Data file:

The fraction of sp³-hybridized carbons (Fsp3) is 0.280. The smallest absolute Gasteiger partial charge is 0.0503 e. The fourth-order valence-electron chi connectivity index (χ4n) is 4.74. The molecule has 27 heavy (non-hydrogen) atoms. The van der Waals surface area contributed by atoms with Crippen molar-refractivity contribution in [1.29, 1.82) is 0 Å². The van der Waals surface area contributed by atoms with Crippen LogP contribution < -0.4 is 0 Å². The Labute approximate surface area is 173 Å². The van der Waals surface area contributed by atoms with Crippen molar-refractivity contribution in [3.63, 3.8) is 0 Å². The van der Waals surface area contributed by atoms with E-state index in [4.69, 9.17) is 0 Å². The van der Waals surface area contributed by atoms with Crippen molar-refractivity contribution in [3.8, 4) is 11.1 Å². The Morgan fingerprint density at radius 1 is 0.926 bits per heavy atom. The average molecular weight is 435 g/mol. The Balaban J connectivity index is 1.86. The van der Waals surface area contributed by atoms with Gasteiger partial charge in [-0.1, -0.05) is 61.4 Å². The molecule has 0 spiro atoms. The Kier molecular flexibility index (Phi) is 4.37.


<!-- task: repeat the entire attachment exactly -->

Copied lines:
The fraction of sp³-hybridized carbons (Fsp3) is 0.280. The smallest absolute Gasteiger partial charge is 0.0503 e. The fourth-order valence-electron chi connectivity index (χ4n) is 4.74. The molecule has 27 heavy (non-hydrogen) atoms. The van der Waals surface area contributed by atoms with Crippen molar-refractivity contribution in [1.29, 1.82) is 0 Å². The van der Waals surface area contributed by atoms with Crippen LogP contribution < -0.4 is 0 Å². The Labute approximate surface area is 173 Å². The van der Waals surface area contributed by atoms with Crippen molar-refractivity contribution in [3.63, 3.8) is 0 Å². The van der Waals surface area contributed by atoms with E-state index in [4.69, 9.17) is 0 Å². The van der Waals surface area contributed by atoms with Crippen molar-refractivity contribution in [3.8, 4) is 11.1 Å². The Morgan fingerprint density at radius 1 is 0.926 bits per heavy atom. The average molecular weight is 435 g/mol. The Balaban J connectivity index is 1.86. The van der Waals surface area contributed by atoms with Gasteiger partial charge in [-0.1, -0.05) is 61.4 Å². The molecule has 0 spiro atoms. The Kier molecular flexibility index (Phi) is 4.37.